Kagan: Broadcast Revenue Growth Led by Texas, Southwest & Western Markets
April 24, 2007 at 10:37 AM (PT)
A new study from SNL KAGAN, "Radio/TV Station Annual Outlook," forecasts revenue growth for TV and radio stations will be fueled by the CENTRAL GULF, PACIFIC and MOUNTAIN media regions as fast-growing TEXAS and CALIFORNIA help boost overall revenues.
The report projects radio revenues in rated markets to grow by a compound annual growth rate (CAGR) of 3.3% per year between 2006-2011, with unrated markets growing at a CAGR of 2.8%. Total radio revenue, including network revenue, is expected to increase at a 3.2% CAGR.
Competition from new media is pressuring broadcasters to better leverage their greatest asset -- their connection with the local community.
Television’s return over the same period is hampered by its odd/even cycle (with additional political and Olympic Games revenues in even years), as the current CAGR calculation is based on an ending odd year and beginning even year. KAGAN expects a five-year CAGR of 1.5% for local and national spot ads. Network comp is expected to decline from $267 mil. to $66 mil. during that time, a CAGR decline of 24.3%.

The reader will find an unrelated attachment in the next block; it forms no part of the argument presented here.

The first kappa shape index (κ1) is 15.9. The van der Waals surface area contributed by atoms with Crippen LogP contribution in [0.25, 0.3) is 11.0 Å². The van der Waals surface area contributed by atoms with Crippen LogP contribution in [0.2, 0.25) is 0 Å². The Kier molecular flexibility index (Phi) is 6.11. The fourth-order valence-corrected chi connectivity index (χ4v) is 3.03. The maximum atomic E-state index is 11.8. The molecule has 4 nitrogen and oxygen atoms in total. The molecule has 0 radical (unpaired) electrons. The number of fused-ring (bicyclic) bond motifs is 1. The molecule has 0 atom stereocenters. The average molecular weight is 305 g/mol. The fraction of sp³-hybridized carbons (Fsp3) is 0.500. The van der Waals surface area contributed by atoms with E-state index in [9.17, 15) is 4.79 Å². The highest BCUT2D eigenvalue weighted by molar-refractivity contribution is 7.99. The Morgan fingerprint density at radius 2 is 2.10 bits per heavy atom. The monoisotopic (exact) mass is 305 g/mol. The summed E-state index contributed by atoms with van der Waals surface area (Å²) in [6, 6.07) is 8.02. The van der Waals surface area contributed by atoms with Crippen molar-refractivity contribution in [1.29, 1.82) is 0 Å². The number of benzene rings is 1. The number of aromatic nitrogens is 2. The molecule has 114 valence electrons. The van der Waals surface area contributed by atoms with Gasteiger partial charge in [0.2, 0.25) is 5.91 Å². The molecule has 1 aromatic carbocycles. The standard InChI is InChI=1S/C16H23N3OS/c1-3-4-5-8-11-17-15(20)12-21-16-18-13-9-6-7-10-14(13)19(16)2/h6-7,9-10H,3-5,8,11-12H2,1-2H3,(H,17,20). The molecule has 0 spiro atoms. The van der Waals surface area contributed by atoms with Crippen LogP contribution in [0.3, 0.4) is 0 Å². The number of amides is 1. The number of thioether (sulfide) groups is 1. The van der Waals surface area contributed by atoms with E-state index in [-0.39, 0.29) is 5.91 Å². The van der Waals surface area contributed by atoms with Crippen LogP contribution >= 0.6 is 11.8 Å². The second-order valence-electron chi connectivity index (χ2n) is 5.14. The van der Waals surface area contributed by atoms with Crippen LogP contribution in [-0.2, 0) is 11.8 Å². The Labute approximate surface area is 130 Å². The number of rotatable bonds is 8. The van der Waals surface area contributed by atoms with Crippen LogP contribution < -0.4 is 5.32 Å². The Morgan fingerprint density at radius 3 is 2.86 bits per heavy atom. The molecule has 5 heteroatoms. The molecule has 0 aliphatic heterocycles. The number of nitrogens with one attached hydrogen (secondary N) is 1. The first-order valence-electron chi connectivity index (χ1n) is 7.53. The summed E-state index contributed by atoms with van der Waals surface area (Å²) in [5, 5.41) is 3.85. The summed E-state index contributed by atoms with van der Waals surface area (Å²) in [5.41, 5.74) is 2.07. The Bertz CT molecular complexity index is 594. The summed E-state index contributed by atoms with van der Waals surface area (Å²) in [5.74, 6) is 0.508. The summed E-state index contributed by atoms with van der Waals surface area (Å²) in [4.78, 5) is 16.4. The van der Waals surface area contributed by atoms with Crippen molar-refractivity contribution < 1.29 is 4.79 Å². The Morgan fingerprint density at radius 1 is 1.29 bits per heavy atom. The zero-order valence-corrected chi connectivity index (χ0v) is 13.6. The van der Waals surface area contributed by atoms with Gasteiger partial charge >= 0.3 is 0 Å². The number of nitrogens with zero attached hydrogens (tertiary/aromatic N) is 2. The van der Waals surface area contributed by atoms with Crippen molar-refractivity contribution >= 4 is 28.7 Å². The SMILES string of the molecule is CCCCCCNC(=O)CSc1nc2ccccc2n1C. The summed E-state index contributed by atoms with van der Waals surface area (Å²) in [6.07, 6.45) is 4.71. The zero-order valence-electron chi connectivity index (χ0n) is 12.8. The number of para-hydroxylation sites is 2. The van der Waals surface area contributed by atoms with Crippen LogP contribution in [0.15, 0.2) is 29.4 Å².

"Competition from new media is pressuring broadcasters to better leverage their greatest asset -- their connection with the local community," says SNL KAGAN analust MICHAEL BUCKLEY. "Broadcasters communicate with their local-market constituency better than any other media, but a fresh stage of monetizing those relations will require greater insight into the local market’s growth potential over the next several years."
Radio/TV Station Annual Outlook provides market-by-market projections, using multiple factors to calculate growth rates. For television these factors include retail growth rates, estimates for political revenue, Olympic Games viewership, World Cup soccer viewership, and changes in local economic factors. For radio, individual markets are based on estimated retail growth in core-based statistical areas, which best represent the separate radio markets. Estimates are also based on economic factors, spillover when TV inventory becomes tight due to political ads, and international sporting events.
For more information, go to www.kagan.com.